Now, researchers have found 73 percent of Northwest Atlantic deep-sea fish are also eating it – the highest reported frequency of plastic-eating fish in the world.
Plastic pollution goes deep.
Using trawls 600 meters (1,970 feet) below the surface, researchers from the National University of Ireland (NUI) in Galway examined more than 230 dead deep-water fish, from the smallest glacier lanternfish measuring 3.5 centimeters (1.4 inches) to the largest stout sawpalate coming in at 59 centimeters (23 inches). The findings are published in Frontiers in Marine Science.
The fish were inspected for microplastics in their stomachs, like one tiny spotted lanternfish that had 13 microplastics extracted from it.
Microplastics are plastic fragments broken down from larger plastic items that come from all sorts of things used every day. Take, for example, the plastic that sloughs off your clothing in the wash, or the microbeads in your favorite face scrub.
A lot of these plastics make their way to the sea via drainage systems, where once at sea they float along the surface.
“Deep-water fish migrate to the surface at night to feed on plankton and this is likely when they are exposed to the microplastics,” said lead author Alina Wieczorek in a statement.
Plastic can’t be digested, it just sits in an animal’s stomach and eventually blocks the digestive tract.
And these fish had a lot of plastic in their belly – one species had an ingestion rate of 100 percent. The samples were pulled from a warm core eddy, a circular current similar to ocean gyres thought to accumulate microplastics. The fish are thought to have originated from an especially polluted area in the Atlantic Ocean, hence the high rate.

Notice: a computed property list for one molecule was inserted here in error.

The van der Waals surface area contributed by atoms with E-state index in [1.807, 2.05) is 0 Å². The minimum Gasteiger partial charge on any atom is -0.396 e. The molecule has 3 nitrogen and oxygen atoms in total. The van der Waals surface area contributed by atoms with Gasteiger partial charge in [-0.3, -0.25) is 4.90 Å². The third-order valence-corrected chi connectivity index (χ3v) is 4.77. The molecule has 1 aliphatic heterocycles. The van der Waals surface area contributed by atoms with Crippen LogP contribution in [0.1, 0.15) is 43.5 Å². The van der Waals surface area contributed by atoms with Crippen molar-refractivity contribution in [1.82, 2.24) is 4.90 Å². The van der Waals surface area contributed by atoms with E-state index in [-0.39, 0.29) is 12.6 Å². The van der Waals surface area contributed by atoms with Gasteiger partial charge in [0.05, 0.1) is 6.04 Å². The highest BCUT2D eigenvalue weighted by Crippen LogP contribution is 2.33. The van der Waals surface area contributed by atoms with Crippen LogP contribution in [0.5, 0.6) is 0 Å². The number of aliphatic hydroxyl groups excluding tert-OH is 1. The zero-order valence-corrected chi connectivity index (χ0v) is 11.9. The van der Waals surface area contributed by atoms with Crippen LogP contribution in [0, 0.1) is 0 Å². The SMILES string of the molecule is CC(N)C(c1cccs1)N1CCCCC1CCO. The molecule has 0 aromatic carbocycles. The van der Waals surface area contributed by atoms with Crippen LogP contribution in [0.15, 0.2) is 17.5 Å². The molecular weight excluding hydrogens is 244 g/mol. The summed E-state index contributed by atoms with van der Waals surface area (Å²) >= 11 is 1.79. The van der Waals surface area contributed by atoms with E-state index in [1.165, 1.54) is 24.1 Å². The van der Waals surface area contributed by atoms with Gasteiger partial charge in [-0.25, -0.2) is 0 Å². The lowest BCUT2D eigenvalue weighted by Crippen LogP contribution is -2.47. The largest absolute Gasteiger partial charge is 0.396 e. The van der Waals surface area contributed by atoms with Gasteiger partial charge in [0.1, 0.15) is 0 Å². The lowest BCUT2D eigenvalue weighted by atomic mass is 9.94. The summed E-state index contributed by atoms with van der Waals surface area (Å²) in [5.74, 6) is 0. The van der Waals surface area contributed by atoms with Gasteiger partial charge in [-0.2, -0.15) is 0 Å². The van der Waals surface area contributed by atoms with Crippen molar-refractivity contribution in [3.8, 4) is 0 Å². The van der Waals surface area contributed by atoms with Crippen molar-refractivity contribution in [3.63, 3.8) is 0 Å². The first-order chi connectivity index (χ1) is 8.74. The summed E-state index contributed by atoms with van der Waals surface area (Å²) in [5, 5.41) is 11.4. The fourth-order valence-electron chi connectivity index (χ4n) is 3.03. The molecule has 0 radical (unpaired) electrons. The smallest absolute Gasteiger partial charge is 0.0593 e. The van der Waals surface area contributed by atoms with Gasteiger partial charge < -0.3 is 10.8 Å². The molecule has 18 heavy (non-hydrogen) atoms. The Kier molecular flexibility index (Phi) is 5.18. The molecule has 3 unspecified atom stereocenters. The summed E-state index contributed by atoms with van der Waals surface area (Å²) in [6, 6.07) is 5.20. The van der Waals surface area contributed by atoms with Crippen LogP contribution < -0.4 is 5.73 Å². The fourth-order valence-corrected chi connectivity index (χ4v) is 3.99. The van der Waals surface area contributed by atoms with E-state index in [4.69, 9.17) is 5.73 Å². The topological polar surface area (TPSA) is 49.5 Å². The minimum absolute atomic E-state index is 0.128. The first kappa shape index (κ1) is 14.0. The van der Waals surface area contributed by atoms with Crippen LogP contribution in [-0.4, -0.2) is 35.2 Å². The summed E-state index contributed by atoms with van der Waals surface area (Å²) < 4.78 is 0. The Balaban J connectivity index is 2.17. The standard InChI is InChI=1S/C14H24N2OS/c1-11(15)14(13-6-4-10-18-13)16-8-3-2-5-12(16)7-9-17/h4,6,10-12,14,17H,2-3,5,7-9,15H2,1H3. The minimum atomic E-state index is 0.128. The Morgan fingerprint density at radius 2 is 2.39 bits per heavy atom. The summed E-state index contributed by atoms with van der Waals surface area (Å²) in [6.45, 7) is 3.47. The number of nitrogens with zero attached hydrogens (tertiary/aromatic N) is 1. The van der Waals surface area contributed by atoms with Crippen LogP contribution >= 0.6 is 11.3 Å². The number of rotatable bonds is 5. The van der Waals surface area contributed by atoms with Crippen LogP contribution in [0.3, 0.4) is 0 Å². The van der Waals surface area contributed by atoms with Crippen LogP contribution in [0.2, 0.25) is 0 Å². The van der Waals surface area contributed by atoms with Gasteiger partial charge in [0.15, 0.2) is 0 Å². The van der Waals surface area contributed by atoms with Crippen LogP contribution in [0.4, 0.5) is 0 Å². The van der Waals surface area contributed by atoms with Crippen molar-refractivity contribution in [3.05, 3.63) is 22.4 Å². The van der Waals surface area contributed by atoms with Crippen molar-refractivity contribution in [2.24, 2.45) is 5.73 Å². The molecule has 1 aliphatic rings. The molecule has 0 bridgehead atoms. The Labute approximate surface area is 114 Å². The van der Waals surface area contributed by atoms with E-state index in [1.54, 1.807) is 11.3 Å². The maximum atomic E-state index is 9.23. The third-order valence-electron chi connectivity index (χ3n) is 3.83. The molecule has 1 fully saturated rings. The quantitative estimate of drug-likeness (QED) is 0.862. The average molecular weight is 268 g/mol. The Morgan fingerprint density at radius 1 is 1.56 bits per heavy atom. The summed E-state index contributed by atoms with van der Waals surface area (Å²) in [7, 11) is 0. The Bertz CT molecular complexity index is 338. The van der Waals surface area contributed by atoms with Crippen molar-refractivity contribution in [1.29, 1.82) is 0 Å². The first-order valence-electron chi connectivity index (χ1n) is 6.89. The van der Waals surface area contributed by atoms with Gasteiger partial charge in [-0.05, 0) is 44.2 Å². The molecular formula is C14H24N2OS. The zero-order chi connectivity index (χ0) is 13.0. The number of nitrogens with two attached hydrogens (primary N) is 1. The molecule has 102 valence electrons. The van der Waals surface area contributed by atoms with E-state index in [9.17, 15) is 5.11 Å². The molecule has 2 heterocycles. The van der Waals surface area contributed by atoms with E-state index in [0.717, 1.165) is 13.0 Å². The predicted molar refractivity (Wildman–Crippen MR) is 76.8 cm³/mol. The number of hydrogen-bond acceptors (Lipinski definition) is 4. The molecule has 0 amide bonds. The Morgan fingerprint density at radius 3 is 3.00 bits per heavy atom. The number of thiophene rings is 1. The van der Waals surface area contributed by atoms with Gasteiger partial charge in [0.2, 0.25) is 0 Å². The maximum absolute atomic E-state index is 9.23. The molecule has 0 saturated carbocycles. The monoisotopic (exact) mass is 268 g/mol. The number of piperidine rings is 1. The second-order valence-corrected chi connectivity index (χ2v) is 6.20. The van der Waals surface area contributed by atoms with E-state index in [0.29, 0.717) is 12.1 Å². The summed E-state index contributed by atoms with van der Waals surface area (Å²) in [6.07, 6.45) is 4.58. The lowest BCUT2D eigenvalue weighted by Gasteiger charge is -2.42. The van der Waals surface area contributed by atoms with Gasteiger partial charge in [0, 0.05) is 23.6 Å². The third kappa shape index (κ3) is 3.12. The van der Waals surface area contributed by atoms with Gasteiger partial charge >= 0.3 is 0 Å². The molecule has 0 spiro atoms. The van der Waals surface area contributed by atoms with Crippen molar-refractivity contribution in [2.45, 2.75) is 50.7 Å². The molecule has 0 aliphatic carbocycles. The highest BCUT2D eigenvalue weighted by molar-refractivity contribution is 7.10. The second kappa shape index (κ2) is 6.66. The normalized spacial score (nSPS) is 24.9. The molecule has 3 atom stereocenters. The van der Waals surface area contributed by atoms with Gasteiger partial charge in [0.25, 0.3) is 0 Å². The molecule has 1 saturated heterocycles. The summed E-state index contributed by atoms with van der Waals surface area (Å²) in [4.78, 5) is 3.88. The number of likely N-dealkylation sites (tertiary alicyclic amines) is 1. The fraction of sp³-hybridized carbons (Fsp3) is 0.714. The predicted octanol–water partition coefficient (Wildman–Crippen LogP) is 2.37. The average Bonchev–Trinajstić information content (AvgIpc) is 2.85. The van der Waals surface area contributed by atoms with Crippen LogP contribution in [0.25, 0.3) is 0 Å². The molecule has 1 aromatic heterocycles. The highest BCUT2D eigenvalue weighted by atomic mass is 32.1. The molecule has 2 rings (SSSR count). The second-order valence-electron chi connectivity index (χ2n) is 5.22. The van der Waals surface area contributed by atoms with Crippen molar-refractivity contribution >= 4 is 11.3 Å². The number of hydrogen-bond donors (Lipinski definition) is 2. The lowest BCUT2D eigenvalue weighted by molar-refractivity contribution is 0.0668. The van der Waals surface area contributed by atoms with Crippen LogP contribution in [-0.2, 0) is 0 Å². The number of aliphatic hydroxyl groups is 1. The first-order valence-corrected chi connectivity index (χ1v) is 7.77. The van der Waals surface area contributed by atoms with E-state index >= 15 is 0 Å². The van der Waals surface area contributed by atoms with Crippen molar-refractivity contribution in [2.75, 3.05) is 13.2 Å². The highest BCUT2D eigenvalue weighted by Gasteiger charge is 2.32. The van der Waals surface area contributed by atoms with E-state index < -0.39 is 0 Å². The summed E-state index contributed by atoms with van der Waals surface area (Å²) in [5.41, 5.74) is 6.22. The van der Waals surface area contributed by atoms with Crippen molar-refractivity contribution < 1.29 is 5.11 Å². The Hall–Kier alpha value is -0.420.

“This would explain why we recorded one of the highest abundances of microplastics in fishes so far, and we plan to further investigate the impacts of microplastics on organisms in the open ocean,” said Wieczorek.
Plastics mostly came from blue and black microfibers found in synthetic materials like rayon, polyester, and nylon.
Previous studies show that microplastics can be ingested by all sorts of marine animals, from zooplankton to worms and fishes. In addition to obstructing the digestive system, ingesting plastic causes internal physical damage, inflammation of the intestines, and difficulties when eating. Of most concern is the additives (such as coloring or flame retardants) in plastics, which can be transferred to animals when they eat them.
The study was part of a bigger investigation into how microplastics impact key European marine species and ecosystems.